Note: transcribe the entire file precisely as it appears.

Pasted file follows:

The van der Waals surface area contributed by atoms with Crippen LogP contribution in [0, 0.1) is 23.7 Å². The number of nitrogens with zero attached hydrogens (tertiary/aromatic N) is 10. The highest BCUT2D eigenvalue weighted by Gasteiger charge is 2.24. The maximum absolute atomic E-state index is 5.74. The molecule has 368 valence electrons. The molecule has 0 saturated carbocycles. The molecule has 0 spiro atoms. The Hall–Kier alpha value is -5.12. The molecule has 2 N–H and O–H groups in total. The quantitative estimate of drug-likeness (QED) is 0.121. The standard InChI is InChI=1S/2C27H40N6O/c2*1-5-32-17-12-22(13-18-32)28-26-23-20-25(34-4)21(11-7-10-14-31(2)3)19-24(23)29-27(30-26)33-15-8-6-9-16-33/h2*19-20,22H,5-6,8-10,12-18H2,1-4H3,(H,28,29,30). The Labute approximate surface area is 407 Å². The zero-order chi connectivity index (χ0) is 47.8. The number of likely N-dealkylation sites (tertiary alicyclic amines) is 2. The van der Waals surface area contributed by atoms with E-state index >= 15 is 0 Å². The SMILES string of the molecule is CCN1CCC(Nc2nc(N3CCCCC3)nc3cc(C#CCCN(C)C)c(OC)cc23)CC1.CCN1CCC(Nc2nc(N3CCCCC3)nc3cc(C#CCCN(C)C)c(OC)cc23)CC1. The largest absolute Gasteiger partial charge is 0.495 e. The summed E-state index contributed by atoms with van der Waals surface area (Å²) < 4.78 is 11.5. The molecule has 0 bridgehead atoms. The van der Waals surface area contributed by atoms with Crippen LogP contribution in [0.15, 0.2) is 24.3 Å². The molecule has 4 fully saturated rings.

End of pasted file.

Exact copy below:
The van der Waals surface area contributed by atoms with Crippen LogP contribution in [0, 0.1) is 23.7 Å². The number of nitrogens with zero attached hydrogens (tertiary/aromatic N) is 10. The highest BCUT2D eigenvalue weighted by Gasteiger charge is 2.24. The maximum absolute atomic E-state index is 5.74. The molecule has 368 valence electrons. The molecule has 0 saturated carbocycles. The molecule has 0 spiro atoms. The Hall–Kier alpha value is -5.12. The molecule has 2 N–H and O–H groups in total. The quantitative estimate of drug-likeness (QED) is 0.121. The standard InChI is InChI=1S/2C27H40N6O/c2*1-5-32-17-12-22(13-18-32)28-26-23-20-25(34-4)21(11-7-10-14-31(2)3)19-24(23)29-27(30-26)33-15-8-6-9-16-33/h2*19-20,22H,5-6,8-10,12-18H2,1-4H3,(H,28,29,30). The Labute approximate surface area is 407 Å². The zero-order chi connectivity index (χ0) is 47.8. The number of likely N-dealkylation sites (tertiary alicyclic amines) is 2. The van der Waals surface area contributed by atoms with E-state index >= 15 is 0 Å². The SMILES string of the molecule is CCN1CCC(Nc2nc(N3CCCCC3)nc3cc(C#CCCN(C)C)c(OC)cc23)CC1.CCN1CCC(Nc2nc(N3CCCCC3)nc3cc(C#CCCN(C)C)c(OC)cc23)CC1. The largest absolute Gasteiger partial charge is 0.495 e. The summed E-state index contributed by atoms with van der Waals surface area (Å²) < 4.78 is 11.5. The molecule has 0 bridgehead atoms. The van der Waals surface area contributed by atoms with Crippen LogP contribution in [0.15, 0.2) is 24.3 Å². The molecule has 4 fully saturated rings.